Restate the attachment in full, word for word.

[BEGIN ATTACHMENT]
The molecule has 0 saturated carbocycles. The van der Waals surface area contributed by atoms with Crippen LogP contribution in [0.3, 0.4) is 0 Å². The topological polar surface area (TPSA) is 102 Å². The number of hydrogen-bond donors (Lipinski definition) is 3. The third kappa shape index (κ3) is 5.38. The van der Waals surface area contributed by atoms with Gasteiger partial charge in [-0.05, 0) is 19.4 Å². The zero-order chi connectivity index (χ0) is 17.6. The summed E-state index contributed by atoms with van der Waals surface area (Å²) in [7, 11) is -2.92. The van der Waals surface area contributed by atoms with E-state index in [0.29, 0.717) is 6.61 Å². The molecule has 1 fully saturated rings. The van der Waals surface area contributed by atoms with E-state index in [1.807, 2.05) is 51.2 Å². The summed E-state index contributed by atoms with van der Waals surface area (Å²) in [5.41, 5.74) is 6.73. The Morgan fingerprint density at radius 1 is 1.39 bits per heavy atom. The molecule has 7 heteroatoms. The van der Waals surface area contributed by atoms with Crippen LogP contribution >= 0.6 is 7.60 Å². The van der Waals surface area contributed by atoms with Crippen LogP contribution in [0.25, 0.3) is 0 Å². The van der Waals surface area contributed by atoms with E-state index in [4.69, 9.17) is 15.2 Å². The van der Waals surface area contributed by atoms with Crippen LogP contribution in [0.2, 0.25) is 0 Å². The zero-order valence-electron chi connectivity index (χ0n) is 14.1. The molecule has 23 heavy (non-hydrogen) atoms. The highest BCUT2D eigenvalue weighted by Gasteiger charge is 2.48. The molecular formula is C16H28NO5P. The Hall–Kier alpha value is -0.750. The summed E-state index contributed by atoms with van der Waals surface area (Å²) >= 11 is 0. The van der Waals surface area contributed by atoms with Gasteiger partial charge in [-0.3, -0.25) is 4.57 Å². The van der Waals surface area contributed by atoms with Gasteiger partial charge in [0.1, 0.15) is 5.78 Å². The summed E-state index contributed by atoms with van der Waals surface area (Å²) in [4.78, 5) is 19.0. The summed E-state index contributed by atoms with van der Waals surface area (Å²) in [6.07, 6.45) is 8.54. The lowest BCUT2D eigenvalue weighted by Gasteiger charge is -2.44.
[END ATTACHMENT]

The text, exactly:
The molecule has 0 saturated carbocycles. The van der Waals surface area contributed by atoms with Crippen LogP contribution in [0.3, 0.4) is 0 Å². The topological polar surface area (TPSA) is 102 Å². The number of hydrogen-bond donors (Lipinski definition) is 3. The third kappa shape index (κ3) is 5.38. The van der Waals surface area contributed by atoms with Gasteiger partial charge in [-0.05, 0) is 19.4 Å². The zero-order chi connectivity index (χ0) is 17.6. The summed E-state index contributed by atoms with van der Waals surface area (Å²) in [7, 11) is -2.92. The van der Waals surface area contributed by atoms with E-state index in [0.29, 0.717) is 6.61 Å². The molecule has 1 fully saturated rings. The van der Waals surface area contributed by atoms with E-state index in [1.807, 2.05) is 51.2 Å². The summed E-state index contributed by atoms with van der Waals surface area (Å²) in [5.41, 5.74) is 6.73. The Morgan fingerprint density at radius 1 is 1.39 bits per heavy atom. The molecule has 7 heteroatoms. The van der Waals surface area contributed by atoms with Crippen LogP contribution >= 0.6 is 7.60 Å². The van der Waals surface area contributed by atoms with Crippen LogP contribution in [0.25, 0.3) is 0 Å². The van der Waals surface area contributed by atoms with E-state index in [4.69, 9.17) is 15.2 Å². The van der Waals surface area contributed by atoms with Crippen LogP contribution in [0.2, 0.25) is 0 Å². The zero-order valence-electron chi connectivity index (χ0n) is 14.1. The molecule has 23 heavy (non-hydrogen) atoms. The highest BCUT2D eigenvalue weighted by Gasteiger charge is 2.48. The molecular formula is C16H28NO5P. The Hall–Kier alpha value is -0.750. The summed E-state index contributed by atoms with van der Waals surface area (Å²) >= 11 is 0. The van der Waals surface area contributed by atoms with Gasteiger partial charge in [-0.3, -0.25) is 4.57 Å². The van der Waals surface area contributed by atoms with Gasteiger partial charge in [0.1, 0.15) is 5.78 Å². The summed E-state index contributed by atoms with van der Waals surface area (Å²) in [4.78, 5) is 19.0. The summed E-state index contributed by atoms with van der Waals surface area (Å²) in [6.07, 6.45) is 8.54. The lowest BCUT2D eigenvalue weighted by Gasteiger charge is -2.44.